New York, the second-largest public pension fund after California, cut benefits for those hired in 2010 after assets declined $45 billion in the year that ended March 31, 2009, to $109 billion. In Nevada, where the $19 billion pension lost $3.5 billion in the year that ended June 30, 2009, benefits were lowered for new hires and the retirement age went to 62 from 60 for most.

25 Percent Loss

U.S. public pension funds posted a median loss of 25 percent in 2008, according to Wilshire Associates. As the value of assets declined, benefit payments to retirees grew 8 percent, to $175 billion in 2008 from $162 billion a year earlier, according to the Census Bureau.

New York’s pension costs rose 16 percent annually between 1999 and 2009, faster than any area of spending except property-tax relief and almost triple the overall growth rate, documents for a recent bond sale show. Pennsylvania’s payments will rise to $4.6 billion in 2013 from $561 million this year without changes, Governor Edward Rendell’s February budget proposal showed.

New Jersey’s $3 billion payment for the fiscal year that starts July 1 is almost four times what it contributed in 2004 and more than 10 percent of its entire $29.3 billion budget, according to documents for a 2010 bond offering. The state will skip the payment, as it did with $4.6 billion of installments due in 2009 and 2010, to balance its budget.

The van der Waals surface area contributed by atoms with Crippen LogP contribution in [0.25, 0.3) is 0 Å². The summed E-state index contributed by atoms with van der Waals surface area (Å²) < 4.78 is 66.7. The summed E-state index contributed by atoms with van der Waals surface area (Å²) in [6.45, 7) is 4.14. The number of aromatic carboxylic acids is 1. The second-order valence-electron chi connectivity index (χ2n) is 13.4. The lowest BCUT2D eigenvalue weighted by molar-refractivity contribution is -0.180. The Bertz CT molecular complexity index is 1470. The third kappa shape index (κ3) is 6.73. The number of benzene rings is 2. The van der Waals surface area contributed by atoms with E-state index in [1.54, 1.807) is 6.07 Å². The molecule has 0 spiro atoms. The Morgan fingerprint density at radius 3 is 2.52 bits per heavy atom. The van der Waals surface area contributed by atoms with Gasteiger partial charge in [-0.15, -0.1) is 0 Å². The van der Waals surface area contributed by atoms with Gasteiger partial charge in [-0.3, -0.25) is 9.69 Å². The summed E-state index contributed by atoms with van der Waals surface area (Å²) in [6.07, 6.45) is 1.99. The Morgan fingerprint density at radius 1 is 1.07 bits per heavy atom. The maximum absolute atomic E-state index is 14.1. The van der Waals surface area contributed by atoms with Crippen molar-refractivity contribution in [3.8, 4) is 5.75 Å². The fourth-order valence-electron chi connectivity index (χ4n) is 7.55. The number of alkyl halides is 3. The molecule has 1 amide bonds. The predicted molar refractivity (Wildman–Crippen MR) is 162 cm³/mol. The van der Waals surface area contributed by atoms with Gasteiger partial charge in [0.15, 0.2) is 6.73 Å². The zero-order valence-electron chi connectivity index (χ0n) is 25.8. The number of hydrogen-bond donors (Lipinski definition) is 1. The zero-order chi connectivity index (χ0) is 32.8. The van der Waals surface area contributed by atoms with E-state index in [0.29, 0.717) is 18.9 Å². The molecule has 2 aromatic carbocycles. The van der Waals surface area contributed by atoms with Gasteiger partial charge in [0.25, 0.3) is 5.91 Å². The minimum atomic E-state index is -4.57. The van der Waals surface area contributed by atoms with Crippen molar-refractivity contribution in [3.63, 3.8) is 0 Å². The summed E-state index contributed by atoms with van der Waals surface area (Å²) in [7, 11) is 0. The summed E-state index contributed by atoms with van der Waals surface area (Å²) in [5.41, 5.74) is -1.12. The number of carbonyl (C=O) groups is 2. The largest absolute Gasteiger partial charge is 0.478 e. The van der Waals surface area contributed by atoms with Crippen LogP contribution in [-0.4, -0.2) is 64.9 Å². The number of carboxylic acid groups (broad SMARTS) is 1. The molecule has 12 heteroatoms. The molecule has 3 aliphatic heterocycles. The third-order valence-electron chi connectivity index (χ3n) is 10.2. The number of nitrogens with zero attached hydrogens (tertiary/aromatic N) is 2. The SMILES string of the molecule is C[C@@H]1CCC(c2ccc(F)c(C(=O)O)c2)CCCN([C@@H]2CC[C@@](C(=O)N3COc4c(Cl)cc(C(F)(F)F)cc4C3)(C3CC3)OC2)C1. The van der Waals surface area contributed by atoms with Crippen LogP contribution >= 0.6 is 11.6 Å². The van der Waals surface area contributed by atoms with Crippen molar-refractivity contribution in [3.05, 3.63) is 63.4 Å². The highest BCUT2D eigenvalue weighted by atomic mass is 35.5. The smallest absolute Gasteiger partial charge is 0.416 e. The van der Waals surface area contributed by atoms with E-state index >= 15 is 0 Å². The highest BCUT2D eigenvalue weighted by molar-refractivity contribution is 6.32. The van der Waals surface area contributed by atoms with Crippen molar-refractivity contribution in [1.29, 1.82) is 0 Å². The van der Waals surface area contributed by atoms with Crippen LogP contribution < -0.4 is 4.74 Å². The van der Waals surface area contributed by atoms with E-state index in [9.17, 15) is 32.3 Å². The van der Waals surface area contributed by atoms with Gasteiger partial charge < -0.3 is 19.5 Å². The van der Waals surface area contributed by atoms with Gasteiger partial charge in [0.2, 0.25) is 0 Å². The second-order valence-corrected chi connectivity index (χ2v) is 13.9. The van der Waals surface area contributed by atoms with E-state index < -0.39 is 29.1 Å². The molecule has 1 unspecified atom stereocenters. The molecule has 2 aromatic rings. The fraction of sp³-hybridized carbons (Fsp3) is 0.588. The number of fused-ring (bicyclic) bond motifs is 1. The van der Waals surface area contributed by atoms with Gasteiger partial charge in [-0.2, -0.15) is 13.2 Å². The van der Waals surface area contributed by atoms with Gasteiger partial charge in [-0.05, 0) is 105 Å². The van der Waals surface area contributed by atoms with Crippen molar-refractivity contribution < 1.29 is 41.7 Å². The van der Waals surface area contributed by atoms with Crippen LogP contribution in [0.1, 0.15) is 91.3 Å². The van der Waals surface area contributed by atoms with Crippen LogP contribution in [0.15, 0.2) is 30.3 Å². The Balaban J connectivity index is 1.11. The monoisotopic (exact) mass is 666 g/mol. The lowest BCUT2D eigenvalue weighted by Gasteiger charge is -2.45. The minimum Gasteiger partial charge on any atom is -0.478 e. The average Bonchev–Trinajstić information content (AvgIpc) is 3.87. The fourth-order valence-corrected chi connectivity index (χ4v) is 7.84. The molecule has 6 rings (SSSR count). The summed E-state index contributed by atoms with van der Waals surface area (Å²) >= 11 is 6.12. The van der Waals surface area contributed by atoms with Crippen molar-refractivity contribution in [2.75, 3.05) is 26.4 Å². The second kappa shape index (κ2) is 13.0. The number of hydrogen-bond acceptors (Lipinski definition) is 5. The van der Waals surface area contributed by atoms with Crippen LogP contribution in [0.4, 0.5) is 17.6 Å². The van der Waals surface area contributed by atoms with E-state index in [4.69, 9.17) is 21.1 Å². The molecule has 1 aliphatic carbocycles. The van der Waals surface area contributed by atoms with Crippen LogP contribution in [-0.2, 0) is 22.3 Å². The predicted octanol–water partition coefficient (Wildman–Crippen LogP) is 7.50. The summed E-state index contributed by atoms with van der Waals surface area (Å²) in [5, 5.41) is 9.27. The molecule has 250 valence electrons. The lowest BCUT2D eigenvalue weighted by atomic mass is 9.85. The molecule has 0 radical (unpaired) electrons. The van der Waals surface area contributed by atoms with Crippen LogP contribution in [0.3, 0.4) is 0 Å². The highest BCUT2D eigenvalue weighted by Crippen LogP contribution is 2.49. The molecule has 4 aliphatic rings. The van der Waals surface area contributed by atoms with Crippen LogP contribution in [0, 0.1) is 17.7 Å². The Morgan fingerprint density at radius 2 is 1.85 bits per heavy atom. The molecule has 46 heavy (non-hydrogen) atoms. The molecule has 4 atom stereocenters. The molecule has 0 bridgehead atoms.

Borrowed Payments

Illinois, which finished the 2009 fiscal year with less than 40 percent of the funds needed to cover promised benefits, borrowed $3.5 billion this year to make its payments. The state will borrow a similar amount for pensions next fiscal year under Governor Pat Quinn’s proposed budget.

To protect its credit rating, the second-lowest of any state after California, Illinois cut benefits and raised the retirement age for future employees to save its pension $250 billion over 35 years. States that don’t do likewise “could be setting themselves up for greater hardship,” Standard & Poor’s said last month.

The decline in tax revenue for states continued into the second half of 2009 before moderating this year. Collections rose 2.4 percent in the first quarter from a year earlier, the Nelson A. Rockefeller Institute of Government said yesterday.

Most of the gains came from increased tax rates in New York and California. Excluding those states, collections fell 2.2 percent, leaving governments little relief in their need to wring pension savings from employees like the Hartmanns.

“There’s a lot of animosity between the teachers and the current administration,” Mark Hartmann said. “It just does not seem like an atmosphere for somebody who puts in 10-hour days.”